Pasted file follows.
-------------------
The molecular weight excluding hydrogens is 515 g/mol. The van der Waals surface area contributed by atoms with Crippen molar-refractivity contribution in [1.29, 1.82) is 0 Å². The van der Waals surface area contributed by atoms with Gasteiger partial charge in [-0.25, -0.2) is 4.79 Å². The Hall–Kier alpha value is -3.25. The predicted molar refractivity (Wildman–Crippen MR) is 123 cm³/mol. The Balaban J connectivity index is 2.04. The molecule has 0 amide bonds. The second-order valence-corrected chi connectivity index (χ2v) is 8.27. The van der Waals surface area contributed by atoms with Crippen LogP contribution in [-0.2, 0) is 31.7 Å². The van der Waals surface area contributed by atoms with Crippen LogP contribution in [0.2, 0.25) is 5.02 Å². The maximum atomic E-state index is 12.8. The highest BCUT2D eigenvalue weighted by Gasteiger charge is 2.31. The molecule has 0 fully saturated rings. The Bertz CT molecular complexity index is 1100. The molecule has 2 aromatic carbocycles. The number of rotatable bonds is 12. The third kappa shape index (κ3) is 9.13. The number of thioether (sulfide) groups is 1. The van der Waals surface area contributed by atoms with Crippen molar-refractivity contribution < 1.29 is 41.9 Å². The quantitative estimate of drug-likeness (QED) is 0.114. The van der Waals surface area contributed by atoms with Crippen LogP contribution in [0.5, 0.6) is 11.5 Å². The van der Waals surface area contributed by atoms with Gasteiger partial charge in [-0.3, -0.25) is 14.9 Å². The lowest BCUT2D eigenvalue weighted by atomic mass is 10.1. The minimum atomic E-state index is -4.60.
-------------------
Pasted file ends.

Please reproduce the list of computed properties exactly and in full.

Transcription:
The molecular weight excluding hydrogens is 515 g/mol. The van der Waals surface area contributed by atoms with Crippen molar-refractivity contribution in [1.29, 1.82) is 0 Å². The van der Waals surface area contributed by atoms with Gasteiger partial charge in [-0.25, -0.2) is 4.79 Å². The Hall–Kier alpha value is -3.25. The predicted molar refractivity (Wildman–Crippen MR) is 123 cm³/mol. The Balaban J connectivity index is 2.04. The molecule has 0 amide bonds. The second-order valence-corrected chi connectivity index (χ2v) is 8.27. The van der Waals surface area contributed by atoms with Crippen LogP contribution in [-0.2, 0) is 31.7 Å². The van der Waals surface area contributed by atoms with Crippen LogP contribution in [0.2, 0.25) is 5.02 Å². The maximum atomic E-state index is 12.8. The highest BCUT2D eigenvalue weighted by Gasteiger charge is 2.31. The molecule has 0 fully saturated rings. The Bertz CT molecular complexity index is 1100. The molecule has 2 aromatic carbocycles. The number of rotatable bonds is 12. The third kappa shape index (κ3) is 9.13. The number of thioether (sulfide) groups is 1. The van der Waals surface area contributed by atoms with Crippen molar-refractivity contribution < 1.29 is 41.9 Å². The quantitative estimate of drug-likeness (QED) is 0.114. The van der Waals surface area contributed by atoms with Crippen LogP contribution in [0.5, 0.6) is 11.5 Å². The van der Waals surface area contributed by atoms with Gasteiger partial charge in [-0.3, -0.25) is 14.9 Å². The lowest BCUT2D eigenvalue weighted by atomic mass is 10.1. The minimum atomic E-state index is -4.60.